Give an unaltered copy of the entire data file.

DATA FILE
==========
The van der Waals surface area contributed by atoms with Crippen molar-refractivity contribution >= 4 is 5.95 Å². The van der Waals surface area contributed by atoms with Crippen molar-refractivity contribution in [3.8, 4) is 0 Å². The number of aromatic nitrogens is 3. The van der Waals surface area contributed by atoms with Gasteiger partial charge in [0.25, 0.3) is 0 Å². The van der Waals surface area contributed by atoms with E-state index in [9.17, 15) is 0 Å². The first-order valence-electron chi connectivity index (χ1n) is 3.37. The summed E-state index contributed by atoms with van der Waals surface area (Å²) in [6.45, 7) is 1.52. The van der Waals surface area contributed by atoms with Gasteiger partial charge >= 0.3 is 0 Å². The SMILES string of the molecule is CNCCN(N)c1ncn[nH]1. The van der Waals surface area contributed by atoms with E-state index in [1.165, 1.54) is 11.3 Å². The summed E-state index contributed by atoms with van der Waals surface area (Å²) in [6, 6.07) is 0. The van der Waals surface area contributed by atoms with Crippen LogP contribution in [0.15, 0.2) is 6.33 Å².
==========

The van der Waals surface area contributed by atoms with Crippen molar-refractivity contribution >= 4 is 5.95 Å². The van der Waals surface area contributed by atoms with Crippen molar-refractivity contribution in [3.8, 4) is 0 Å². The number of aromatic nitrogens is 3. The van der Waals surface area contributed by atoms with Gasteiger partial charge in [0.25, 0.3) is 0 Å². The van der Waals surface area contributed by atoms with E-state index in [9.17, 15) is 0 Å². The first-order valence-electron chi connectivity index (χ1n) is 3.37. The summed E-state index contributed by atoms with van der Waals surface area (Å²) in [6.45, 7) is 1.52. The van der Waals surface area contributed by atoms with Gasteiger partial charge >= 0.3 is 0 Å². The SMILES string of the molecule is CNCCN(N)c1ncn[nH]1. The van der Waals surface area contributed by atoms with E-state index in [1.165, 1.54) is 11.3 Å². The summed E-state index contributed by atoms with van der Waals surface area (Å²) in [6, 6.07) is 0. The van der Waals surface area contributed by atoms with Crippen LogP contribution in [0.15, 0.2) is 6.33 Å².